Weighing the pros and cons of dual citizenship

| Sep 2, 2014 | US Citizenship |

Some immigrants in Riverside, California, may wish to become a U.S. citizen, but they may also want to simultaneously retain citizenship to their home country. This can be achieved through dual citizenship. According to the Embassy of the United States, dual citizenship is when someone possesses legal citizenship of two countries. This can be obtained through several means, such as by living in the U.S. long enough or through applying for naturalization.

Dual citizenship can come with a relatively large set of benefits. Some of these benefits include:

  • Being able to work and vote freely in two countries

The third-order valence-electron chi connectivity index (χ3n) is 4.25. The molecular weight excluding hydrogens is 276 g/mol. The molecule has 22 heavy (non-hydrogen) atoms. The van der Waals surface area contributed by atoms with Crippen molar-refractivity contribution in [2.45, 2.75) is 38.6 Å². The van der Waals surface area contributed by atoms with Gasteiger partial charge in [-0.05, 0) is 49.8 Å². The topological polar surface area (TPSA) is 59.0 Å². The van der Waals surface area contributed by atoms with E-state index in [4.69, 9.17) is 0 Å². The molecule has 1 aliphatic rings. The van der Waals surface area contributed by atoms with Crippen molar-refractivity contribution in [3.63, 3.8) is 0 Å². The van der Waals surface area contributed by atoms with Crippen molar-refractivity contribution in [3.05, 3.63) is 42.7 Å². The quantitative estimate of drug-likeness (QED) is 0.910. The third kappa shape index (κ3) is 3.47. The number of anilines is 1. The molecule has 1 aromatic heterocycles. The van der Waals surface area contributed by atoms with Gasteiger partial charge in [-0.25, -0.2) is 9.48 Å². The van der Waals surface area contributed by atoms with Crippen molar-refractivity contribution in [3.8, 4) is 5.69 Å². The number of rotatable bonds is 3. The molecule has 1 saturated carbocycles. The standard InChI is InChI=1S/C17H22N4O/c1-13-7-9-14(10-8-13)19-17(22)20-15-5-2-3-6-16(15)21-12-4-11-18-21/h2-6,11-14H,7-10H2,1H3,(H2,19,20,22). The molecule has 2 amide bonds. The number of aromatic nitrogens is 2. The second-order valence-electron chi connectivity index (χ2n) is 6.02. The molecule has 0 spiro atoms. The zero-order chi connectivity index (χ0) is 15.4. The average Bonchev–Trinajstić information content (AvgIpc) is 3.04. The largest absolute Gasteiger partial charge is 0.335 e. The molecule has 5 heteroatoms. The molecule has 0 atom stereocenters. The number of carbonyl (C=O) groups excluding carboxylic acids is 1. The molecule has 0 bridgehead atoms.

• Being able to pick and choose which country’s systems work best
  • Being able to travel freely as a native citizen between the two countries
  • Taking advantage of the location of a home or secondary country to visit the countries surrounding it

As USA Today pointed out, holding a U.S. citizenship in addition to retaining homeland citizenship means that a person has twice the opportunities, twice the access to travel, and twice the options for schooling, health care or anything else.

However, there are some potential limitations that people should also take into consideration if they wish to become a dual citizen. First, they should make sure that the government of their native land allows them to hold citizenship to the U.S., as this is not feasible in every nation. They should also be aware of the fact that a U.S. citizen is required to be loyal to the U.S. even if it directly conflicts with the law of another country, which could even lead to the revocation of citizenship.

There are both pros and cons to becoming a dual citizen. People who are truly interested in it may be able to make a more informed decision by taking both sides into consideration.